OSJ businesses, artists have high hopes for ‘La Campechada’
Editor’s Note: This is the second of three stories we’re publishing today on this weekend’s “La Campechada” event taking place in Old San Juan, exploring how it impacts the city’s economy and benefits its participants.
By Nicole Ortiz
Special to News is my Business
Several restaurant managers and artisans in Old San Juan agreed that “La Campechada” is going to represent a positive economic boost for local artists and shops making a living in the historic city.
“La Campechada” is a cultural event organized by the Institute of Puerto Rican Culture (ICP, as it is known by its initials in Spanish) to be celebrated this weekend in Old San Juan. In its third year, it will be dedicated to Rafael Tufiño, a Puerto Rican painter, printmaker and cultural figure on the island.
In interviews with this media outlet, several artists and business operators agreed on the positive impact that the event will have on Old San Juan.
David Seijo, assistant manager of Aureola, a Mexican cantina themed restaurant, said “since ‘La Campechada’ started, it has represented the start of the high season for us.”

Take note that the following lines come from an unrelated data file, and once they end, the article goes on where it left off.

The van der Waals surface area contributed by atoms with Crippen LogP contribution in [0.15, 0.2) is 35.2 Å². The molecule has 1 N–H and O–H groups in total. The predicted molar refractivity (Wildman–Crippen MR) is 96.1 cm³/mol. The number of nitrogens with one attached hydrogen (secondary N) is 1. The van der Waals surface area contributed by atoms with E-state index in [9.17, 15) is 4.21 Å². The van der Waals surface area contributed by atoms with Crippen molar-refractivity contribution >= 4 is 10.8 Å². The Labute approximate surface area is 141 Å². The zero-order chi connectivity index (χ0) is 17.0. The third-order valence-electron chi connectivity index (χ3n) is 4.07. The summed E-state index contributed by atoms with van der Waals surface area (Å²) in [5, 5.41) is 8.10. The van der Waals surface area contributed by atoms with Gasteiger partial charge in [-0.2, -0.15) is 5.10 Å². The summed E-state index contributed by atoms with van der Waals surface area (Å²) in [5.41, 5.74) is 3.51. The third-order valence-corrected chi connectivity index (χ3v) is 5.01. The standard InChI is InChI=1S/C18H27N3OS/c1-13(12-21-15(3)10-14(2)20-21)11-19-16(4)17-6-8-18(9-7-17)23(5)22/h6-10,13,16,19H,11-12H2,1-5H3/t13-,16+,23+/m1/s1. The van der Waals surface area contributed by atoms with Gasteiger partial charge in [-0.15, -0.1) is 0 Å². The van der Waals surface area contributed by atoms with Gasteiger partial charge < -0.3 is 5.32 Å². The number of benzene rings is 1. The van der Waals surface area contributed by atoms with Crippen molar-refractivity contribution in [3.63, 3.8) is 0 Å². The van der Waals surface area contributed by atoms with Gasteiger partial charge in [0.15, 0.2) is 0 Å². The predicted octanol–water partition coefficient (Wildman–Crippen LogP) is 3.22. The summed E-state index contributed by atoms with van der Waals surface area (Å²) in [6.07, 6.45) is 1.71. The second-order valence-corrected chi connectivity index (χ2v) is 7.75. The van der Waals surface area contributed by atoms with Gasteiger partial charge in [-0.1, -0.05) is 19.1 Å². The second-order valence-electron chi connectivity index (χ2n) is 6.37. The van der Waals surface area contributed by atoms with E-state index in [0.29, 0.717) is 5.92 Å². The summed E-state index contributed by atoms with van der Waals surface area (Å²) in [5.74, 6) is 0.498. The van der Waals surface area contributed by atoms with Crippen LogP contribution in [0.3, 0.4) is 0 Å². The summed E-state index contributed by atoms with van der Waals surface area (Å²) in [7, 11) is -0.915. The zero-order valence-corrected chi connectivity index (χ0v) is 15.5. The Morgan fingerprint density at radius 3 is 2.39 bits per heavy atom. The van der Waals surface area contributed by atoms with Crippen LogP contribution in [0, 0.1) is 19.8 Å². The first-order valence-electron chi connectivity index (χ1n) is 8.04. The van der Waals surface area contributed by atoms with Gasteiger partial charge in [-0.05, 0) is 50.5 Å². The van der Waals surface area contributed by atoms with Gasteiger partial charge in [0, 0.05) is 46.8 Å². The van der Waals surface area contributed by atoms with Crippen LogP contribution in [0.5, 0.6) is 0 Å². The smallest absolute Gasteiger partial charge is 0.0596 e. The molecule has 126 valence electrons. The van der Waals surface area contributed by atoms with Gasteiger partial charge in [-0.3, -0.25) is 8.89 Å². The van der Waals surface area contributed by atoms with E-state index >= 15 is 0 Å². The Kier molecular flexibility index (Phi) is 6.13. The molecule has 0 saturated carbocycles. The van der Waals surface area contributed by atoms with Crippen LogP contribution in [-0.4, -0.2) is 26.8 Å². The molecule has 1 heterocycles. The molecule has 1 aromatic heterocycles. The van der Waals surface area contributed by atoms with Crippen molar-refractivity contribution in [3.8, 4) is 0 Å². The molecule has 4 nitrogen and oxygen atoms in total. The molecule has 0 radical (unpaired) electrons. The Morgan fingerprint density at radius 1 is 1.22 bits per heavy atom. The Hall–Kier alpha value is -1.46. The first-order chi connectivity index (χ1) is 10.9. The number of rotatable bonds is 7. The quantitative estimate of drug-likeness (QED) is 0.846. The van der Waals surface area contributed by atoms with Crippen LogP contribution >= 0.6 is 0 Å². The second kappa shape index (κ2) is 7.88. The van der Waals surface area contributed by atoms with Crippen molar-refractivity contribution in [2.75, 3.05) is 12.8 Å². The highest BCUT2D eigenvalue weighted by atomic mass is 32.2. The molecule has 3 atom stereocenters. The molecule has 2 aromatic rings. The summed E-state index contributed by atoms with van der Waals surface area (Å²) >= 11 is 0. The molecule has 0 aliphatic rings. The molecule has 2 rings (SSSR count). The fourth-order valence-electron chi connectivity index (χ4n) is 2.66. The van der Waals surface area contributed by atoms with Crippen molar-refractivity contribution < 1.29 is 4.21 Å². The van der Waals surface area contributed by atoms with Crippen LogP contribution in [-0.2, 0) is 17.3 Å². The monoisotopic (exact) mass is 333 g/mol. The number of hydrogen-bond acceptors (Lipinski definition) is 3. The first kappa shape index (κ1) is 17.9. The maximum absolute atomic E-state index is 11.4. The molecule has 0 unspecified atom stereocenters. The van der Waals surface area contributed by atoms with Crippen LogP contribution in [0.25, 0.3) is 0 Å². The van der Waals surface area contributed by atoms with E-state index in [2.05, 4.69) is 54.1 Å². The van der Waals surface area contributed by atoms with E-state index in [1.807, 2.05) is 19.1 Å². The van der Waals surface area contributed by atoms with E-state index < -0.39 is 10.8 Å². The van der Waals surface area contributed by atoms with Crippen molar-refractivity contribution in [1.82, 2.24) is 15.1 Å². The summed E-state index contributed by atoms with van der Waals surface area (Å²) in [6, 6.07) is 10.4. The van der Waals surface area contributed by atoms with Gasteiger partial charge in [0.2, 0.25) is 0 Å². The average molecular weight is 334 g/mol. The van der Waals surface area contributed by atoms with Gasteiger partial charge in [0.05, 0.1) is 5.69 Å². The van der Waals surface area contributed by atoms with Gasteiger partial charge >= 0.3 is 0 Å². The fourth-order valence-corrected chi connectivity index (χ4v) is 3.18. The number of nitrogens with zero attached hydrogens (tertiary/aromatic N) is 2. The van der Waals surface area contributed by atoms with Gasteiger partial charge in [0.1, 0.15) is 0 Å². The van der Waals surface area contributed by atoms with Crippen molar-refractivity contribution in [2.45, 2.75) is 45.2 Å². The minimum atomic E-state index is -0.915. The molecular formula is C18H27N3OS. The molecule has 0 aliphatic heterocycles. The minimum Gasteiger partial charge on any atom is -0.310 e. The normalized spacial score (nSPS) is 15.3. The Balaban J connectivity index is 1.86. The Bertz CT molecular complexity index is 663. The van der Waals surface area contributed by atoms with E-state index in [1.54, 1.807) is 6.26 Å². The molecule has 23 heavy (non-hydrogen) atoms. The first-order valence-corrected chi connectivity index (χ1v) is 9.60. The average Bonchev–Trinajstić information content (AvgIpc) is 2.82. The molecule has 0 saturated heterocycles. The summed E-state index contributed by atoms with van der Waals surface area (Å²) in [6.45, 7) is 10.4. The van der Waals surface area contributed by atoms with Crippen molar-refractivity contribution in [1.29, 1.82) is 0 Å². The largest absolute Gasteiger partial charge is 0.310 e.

Seijo explained that September and October are usually slow months for San Sebastián Street, but once “La Campechada” starts, activity starts to flow and the tourist movement in Old San Juan is heavier. Seijo said in comparison to the San Sebastián Street Festival, which can move around 250,000 people, “La Campechada” attracts around 30 percent of that.
On the other hand, Ana Delgado, a local artisan who will be participating for the second year in the massive cultural event, said this represents a great opportunity for all artists, who get a shot of selling more.
“The expectation for this year is bigger. Maybe not like San Sebastián, but with a high volume of people,” she said.
Delgado said the event is also harder on local artisans because although there is a larger crowd, there are also more artisans participating, which represents competition in itself.
Antonio Folch, another local artisan, said “it’s a great opportunity for people to see the art,” adding he also believes it represents a greater monetary gain for him.
Ricardo DeSantiago, a five-year employee in El Patio de Sam, a restaurant that was founded on the San Sebastián street in 1948, agreed with Delgado, saying there are high expectations since they are trying to reach various age groups, such as teenagers, young adults, and adults.
DeSantiago also explained that “(La Campechada) is the hook,” and tourists will “love” it, because it represents a cultural event that can make them feel like they are part of Puerto Rico’s typical environment. He added he “wouldn’t be surprised” if most of them came back looking for a similar experience.
In turn, Seijo said activities should not be held only in certain parts of San Juan. He recommended activities be better planned and organized, so there can be more effective publicity and more people can participate.